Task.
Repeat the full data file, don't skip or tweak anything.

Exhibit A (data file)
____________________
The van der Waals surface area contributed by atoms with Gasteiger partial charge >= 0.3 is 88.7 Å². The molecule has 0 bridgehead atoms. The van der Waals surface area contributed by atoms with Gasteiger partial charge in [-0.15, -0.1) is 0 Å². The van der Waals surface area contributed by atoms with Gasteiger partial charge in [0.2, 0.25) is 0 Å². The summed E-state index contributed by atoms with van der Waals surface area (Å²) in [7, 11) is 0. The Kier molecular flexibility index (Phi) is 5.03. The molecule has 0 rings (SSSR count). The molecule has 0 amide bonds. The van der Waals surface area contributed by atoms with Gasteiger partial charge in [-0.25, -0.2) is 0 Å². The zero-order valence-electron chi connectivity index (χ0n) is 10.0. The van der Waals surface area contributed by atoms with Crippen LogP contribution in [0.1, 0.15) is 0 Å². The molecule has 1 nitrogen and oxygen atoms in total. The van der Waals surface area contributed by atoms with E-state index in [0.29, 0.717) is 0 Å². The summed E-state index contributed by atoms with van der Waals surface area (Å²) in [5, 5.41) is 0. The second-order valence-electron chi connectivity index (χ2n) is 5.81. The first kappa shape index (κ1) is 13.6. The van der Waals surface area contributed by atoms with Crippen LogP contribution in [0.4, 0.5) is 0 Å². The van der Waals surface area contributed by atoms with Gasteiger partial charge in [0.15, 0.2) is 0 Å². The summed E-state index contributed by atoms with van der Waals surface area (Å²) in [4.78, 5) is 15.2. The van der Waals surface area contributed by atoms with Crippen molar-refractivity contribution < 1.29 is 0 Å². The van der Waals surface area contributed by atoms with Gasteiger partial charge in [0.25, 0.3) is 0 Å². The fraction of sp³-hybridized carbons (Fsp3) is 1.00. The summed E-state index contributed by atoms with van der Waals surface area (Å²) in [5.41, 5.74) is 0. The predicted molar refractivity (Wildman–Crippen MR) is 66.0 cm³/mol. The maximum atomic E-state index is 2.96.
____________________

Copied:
The van der Waals surface area contributed by atoms with Gasteiger partial charge >= 0.3 is 88.7 Å². The molecule has 0 bridgehead atoms. The van der Waals surface area contributed by atoms with Gasteiger partial charge in [-0.15, -0.1) is 0 Å². The van der Waals surface area contributed by atoms with Gasteiger partial charge in [0.2, 0.25) is 0 Å². The summed E-state index contributed by atoms with van der Waals surface area (Å²) in [7, 11) is 0. The Kier molecular flexibility index (Phi) is 5.03. The molecule has 0 rings (SSSR count). The molecule has 0 amide bonds. The van der Waals surface area contributed by atoms with Gasteiger partial charge in [-0.25, -0.2) is 0 Å². The zero-order valence-electron chi connectivity index (χ0n) is 10.0. The van der Waals surface area contributed by atoms with Crippen LogP contribution in [0.1, 0.15) is 0 Å². The molecule has 1 nitrogen and oxygen atoms in total. The van der Waals surface area contributed by atoms with E-state index in [0.29, 0.717) is 0 Å². The summed E-state index contributed by atoms with van der Waals surface area (Å²) in [5, 5.41) is 0. The second-order valence-electron chi connectivity index (χ2n) is 5.81. The first kappa shape index (κ1) is 13.6. The van der Waals surface area contributed by atoms with Crippen LogP contribution in [0.4, 0.5) is 0 Å². The van der Waals surface area contributed by atoms with Gasteiger partial charge in [0.15, 0.2) is 0 Å². The summed E-state index contributed by atoms with van der Waals surface area (Å²) in [4.78, 5) is 15.2. The van der Waals surface area contributed by atoms with Crippen molar-refractivity contribution < 1.29 is 0 Å². The van der Waals surface area contributed by atoms with Gasteiger partial charge in [0.25, 0.3) is 0 Å². The fraction of sp³-hybridized carbons (Fsp3) is 1.00. The summed E-state index contributed by atoms with van der Waals surface area (Å²) in [5.41, 5.74) is 0. The predicted molar refractivity (Wildman–Crippen MR) is 66.0 cm³/mol. The maximum atomic E-state index is 2.96.